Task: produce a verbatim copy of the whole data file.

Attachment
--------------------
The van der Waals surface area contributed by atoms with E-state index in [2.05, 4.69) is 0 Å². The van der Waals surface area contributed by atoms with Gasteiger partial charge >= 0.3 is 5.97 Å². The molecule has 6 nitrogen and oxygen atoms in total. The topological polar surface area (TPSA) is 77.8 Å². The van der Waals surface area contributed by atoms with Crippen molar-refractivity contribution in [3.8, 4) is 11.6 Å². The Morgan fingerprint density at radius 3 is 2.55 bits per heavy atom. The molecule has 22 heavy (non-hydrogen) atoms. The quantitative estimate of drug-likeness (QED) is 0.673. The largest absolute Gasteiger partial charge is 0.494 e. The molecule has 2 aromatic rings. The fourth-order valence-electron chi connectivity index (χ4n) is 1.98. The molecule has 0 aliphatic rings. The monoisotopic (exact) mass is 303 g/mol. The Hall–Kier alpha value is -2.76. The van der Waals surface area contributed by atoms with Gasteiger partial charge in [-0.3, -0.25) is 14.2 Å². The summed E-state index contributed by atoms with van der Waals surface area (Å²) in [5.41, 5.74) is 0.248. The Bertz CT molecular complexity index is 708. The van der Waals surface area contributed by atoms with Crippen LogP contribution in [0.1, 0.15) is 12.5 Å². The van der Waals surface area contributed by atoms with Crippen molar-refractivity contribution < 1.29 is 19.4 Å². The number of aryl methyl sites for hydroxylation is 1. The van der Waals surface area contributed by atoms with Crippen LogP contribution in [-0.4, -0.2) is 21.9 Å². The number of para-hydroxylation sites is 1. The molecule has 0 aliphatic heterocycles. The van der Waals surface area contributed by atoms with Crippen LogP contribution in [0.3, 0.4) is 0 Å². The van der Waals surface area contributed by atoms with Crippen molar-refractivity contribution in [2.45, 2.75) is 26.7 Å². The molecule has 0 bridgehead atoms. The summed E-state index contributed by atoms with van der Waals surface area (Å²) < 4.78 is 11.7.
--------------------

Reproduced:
The van der Waals surface area contributed by atoms with E-state index in [2.05, 4.69) is 0 Å². The van der Waals surface area contributed by atoms with Gasteiger partial charge >= 0.3 is 5.97 Å². The molecule has 6 nitrogen and oxygen atoms in total. The topological polar surface area (TPSA) is 77.8 Å². The van der Waals surface area contributed by atoms with Crippen molar-refractivity contribution in [3.8, 4) is 11.6 Å². The Morgan fingerprint density at radius 3 is 2.55 bits per heavy atom. The molecule has 22 heavy (non-hydrogen) atoms. The quantitative estimate of drug-likeness (QED) is 0.673. The largest absolute Gasteiger partial charge is 0.494 e. The molecule has 2 aromatic rings. The fourth-order valence-electron chi connectivity index (χ4n) is 1.98. The molecule has 0 aliphatic rings. The monoisotopic (exact) mass is 303 g/mol. The Hall–Kier alpha value is -2.76. The van der Waals surface area contributed by atoms with Gasteiger partial charge in [-0.3, -0.25) is 14.2 Å². The summed E-state index contributed by atoms with van der Waals surface area (Å²) in [5.41, 5.74) is 0.248. The Bertz CT molecular complexity index is 708. The van der Waals surface area contributed by atoms with Crippen LogP contribution in [0.1, 0.15) is 12.5 Å². The van der Waals surface area contributed by atoms with Crippen molar-refractivity contribution < 1.29 is 19.4 Å². The number of aryl methyl sites for hydroxylation is 1. The van der Waals surface area contributed by atoms with Crippen LogP contribution in [-0.4, -0.2) is 21.9 Å². The number of para-hydroxylation sites is 1. The molecule has 0 aliphatic heterocycles. The van der Waals surface area contributed by atoms with Crippen LogP contribution in [0.3, 0.4) is 0 Å². The van der Waals surface area contributed by atoms with Crippen molar-refractivity contribution in [2.45, 2.75) is 26.7 Å². The molecule has 0 bridgehead atoms. The summed E-state index contributed by atoms with van der Waals surface area (Å²) < 4.78 is 11.7.